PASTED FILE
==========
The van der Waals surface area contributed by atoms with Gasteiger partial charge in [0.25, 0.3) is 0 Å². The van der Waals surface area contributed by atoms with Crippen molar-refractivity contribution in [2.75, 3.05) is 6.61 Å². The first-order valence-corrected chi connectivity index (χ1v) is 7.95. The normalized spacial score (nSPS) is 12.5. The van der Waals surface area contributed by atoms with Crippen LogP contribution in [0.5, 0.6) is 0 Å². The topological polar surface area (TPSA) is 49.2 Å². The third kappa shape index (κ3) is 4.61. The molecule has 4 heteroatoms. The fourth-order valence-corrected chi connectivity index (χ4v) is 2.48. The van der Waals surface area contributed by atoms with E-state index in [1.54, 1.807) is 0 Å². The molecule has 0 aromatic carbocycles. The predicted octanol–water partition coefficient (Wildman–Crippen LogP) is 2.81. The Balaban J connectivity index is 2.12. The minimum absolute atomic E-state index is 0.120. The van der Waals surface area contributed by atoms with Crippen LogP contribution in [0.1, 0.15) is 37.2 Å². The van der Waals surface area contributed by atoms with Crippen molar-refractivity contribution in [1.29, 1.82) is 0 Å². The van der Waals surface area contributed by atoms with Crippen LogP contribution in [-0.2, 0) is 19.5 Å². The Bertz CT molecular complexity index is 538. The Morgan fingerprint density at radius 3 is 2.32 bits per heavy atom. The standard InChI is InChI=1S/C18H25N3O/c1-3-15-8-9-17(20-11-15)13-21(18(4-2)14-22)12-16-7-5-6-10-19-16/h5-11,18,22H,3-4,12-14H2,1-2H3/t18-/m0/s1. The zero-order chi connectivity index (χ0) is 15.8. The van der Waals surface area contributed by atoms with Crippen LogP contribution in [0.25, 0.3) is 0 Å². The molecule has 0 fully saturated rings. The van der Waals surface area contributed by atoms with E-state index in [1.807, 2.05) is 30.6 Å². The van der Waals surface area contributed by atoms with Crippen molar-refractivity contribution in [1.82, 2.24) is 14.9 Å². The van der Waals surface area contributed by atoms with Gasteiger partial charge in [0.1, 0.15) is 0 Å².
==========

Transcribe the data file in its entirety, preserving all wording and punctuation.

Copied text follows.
The van der Waals surface area contributed by atoms with Gasteiger partial charge in [0.25, 0.3) is 0 Å². The van der Waals surface area contributed by atoms with Crippen molar-refractivity contribution in [2.75, 3.05) is 6.61 Å². The first-order valence-corrected chi connectivity index (χ1v) is 7.95. The normalized spacial score (nSPS) is 12.5. The van der Waals surface area contributed by atoms with Crippen LogP contribution in [0.5, 0.6) is 0 Å². The topological polar surface area (TPSA) is 49.2 Å². The third kappa shape index (κ3) is 4.61. The molecule has 4 heteroatoms. The fourth-order valence-corrected chi connectivity index (χ4v) is 2.48. The van der Waals surface area contributed by atoms with E-state index in [1.54, 1.807) is 0 Å². The molecule has 0 aromatic carbocycles. The predicted octanol–water partition coefficient (Wildman–Crippen LogP) is 2.81. The Balaban J connectivity index is 2.12. The minimum absolute atomic E-state index is 0.120. The van der Waals surface area contributed by atoms with Crippen LogP contribution in [0.1, 0.15) is 37.2 Å². The van der Waals surface area contributed by atoms with Crippen molar-refractivity contribution in [1.29, 1.82) is 0 Å². The van der Waals surface area contributed by atoms with Crippen LogP contribution in [-0.2, 0) is 19.5 Å². The Bertz CT molecular complexity index is 538. The Morgan fingerprint density at radius 3 is 2.32 bits per heavy atom. The standard InChI is InChI=1S/C18H25N3O/c1-3-15-8-9-17(20-11-15)13-21(18(4-2)14-22)12-16-7-5-6-10-19-16/h5-11,18,22H,3-4,12-14H2,1-2H3/t18-/m0/s1. The zero-order chi connectivity index (χ0) is 15.8. The van der Waals surface area contributed by atoms with Crippen LogP contribution in [0.25, 0.3) is 0 Å². The molecule has 0 fully saturated rings. The van der Waals surface area contributed by atoms with E-state index in [1.807, 2.05) is 30.6 Å². The van der Waals surface area contributed by atoms with Crippen molar-refractivity contribution in [1.82, 2.24) is 14.9 Å². The van der Waals surface area contributed by atoms with Gasteiger partial charge in [0.1, 0.15) is 0 Å².